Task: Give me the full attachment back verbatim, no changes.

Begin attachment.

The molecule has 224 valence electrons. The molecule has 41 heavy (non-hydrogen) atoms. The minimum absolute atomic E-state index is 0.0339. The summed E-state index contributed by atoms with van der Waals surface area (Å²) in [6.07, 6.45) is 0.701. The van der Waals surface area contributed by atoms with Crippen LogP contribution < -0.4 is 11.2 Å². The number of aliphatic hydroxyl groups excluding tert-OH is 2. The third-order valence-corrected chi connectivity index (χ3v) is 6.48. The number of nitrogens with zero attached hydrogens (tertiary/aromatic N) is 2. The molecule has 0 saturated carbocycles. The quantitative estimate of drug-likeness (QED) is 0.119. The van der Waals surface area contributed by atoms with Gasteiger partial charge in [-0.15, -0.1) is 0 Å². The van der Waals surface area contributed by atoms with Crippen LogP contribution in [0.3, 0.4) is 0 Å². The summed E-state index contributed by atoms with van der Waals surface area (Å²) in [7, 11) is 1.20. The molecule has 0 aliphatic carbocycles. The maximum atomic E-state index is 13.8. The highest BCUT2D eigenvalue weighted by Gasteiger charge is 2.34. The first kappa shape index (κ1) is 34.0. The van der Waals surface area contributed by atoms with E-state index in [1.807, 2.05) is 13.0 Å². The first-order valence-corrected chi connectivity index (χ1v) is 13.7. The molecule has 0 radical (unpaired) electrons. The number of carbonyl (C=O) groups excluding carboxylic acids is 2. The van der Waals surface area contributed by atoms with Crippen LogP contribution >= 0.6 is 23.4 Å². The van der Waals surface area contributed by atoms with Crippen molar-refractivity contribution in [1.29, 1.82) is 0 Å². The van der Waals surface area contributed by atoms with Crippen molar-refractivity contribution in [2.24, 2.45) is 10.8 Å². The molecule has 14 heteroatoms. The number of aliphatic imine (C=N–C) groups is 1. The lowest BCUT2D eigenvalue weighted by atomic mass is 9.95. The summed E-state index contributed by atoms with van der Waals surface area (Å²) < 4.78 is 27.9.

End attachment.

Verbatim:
The molecule has 224 valence electrons. The molecule has 41 heavy (non-hydrogen) atoms. The minimum absolute atomic E-state index is 0.0339. The summed E-state index contributed by atoms with van der Waals surface area (Å²) in [6.07, 6.45) is 0.701. The van der Waals surface area contributed by atoms with Crippen LogP contribution < -0.4 is 11.2 Å². The number of aliphatic hydroxyl groups excluding tert-OH is 2. The third-order valence-corrected chi connectivity index (χ3v) is 6.48. The number of nitrogens with zero attached hydrogens (tertiary/aromatic N) is 2. The molecule has 0 saturated carbocycles. The quantitative estimate of drug-likeness (QED) is 0.119. The van der Waals surface area contributed by atoms with Gasteiger partial charge in [-0.15, -0.1) is 0 Å². The van der Waals surface area contributed by atoms with Crippen LogP contribution in [0.3, 0.4) is 0 Å². The summed E-state index contributed by atoms with van der Waals surface area (Å²) in [7, 11) is 1.20. The molecule has 0 aliphatic carbocycles. The maximum atomic E-state index is 13.8. The highest BCUT2D eigenvalue weighted by Gasteiger charge is 2.34. The first kappa shape index (κ1) is 34.0. The van der Waals surface area contributed by atoms with E-state index in [1.807, 2.05) is 13.0 Å². The first-order valence-corrected chi connectivity index (χ1v) is 13.7. The molecule has 0 radical (unpaired) electrons. The number of carbonyl (C=O) groups excluding carboxylic acids is 2. The van der Waals surface area contributed by atoms with Crippen LogP contribution >= 0.6 is 23.4 Å². The van der Waals surface area contributed by atoms with Crippen molar-refractivity contribution in [1.29, 1.82) is 0 Å². The van der Waals surface area contributed by atoms with Crippen molar-refractivity contribution in [2.24, 2.45) is 10.8 Å². The molecule has 14 heteroatoms. The number of aliphatic imine (C=N–C) groups is 1. The lowest BCUT2D eigenvalue weighted by atomic mass is 9.95. The summed E-state index contributed by atoms with van der Waals surface area (Å²) < 4.78 is 27.9.